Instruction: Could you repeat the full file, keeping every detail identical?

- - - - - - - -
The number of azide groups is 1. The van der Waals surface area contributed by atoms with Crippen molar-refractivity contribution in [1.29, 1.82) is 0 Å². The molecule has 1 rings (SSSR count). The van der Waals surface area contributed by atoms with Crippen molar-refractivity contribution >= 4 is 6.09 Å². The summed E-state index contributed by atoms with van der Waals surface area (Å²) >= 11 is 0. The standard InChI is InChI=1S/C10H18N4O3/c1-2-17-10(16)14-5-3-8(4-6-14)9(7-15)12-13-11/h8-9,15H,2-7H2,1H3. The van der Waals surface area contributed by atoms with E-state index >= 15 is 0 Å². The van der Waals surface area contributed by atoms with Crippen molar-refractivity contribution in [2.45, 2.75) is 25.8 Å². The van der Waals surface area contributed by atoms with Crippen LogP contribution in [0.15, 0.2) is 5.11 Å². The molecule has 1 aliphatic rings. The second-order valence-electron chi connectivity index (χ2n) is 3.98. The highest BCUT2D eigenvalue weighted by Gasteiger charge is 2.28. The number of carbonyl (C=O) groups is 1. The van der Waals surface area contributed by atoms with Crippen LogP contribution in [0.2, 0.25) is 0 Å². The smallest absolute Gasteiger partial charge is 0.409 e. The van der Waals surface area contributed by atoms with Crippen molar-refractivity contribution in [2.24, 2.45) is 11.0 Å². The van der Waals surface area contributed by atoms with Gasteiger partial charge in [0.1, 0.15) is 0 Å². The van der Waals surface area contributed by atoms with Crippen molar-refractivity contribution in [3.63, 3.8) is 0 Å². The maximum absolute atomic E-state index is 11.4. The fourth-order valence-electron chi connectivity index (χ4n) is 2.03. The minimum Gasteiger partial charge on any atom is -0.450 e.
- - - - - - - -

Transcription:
The number of azide groups is 1. The van der Waals surface area contributed by atoms with Crippen molar-refractivity contribution in [1.29, 1.82) is 0 Å². The molecule has 1 rings (SSSR count). The van der Waals surface area contributed by atoms with Crippen molar-refractivity contribution >= 4 is 6.09 Å². The summed E-state index contributed by atoms with van der Waals surface area (Å²) >= 11 is 0. The standard InChI is InChI=1S/C10H18N4O3/c1-2-17-10(16)14-5-3-8(4-6-14)9(7-15)12-13-11/h8-9,15H,2-7H2,1H3. The van der Waals surface area contributed by atoms with E-state index >= 15 is 0 Å². The van der Waals surface area contributed by atoms with Crippen molar-refractivity contribution in [2.45, 2.75) is 25.8 Å². The van der Waals surface area contributed by atoms with Crippen LogP contribution in [0.15, 0.2) is 5.11 Å². The molecule has 1 aliphatic rings. The second-order valence-electron chi connectivity index (χ2n) is 3.98. The highest BCUT2D eigenvalue weighted by Gasteiger charge is 2.28. The number of carbonyl (C=O) groups is 1. The van der Waals surface area contributed by atoms with Crippen LogP contribution in [0.2, 0.25) is 0 Å². The smallest absolute Gasteiger partial charge is 0.409 e. The van der Waals surface area contributed by atoms with Crippen molar-refractivity contribution in [2.24, 2.45) is 11.0 Å². The van der Waals surface area contributed by atoms with Gasteiger partial charge in [0.1, 0.15) is 0 Å². The van der Waals surface area contributed by atoms with Crippen molar-refractivity contribution in [3.63, 3.8) is 0 Å². The maximum absolute atomic E-state index is 11.4. The fourth-order valence-electron chi connectivity index (χ4n) is 2.03. The minimum Gasteiger partial charge on any atom is -0.450 e.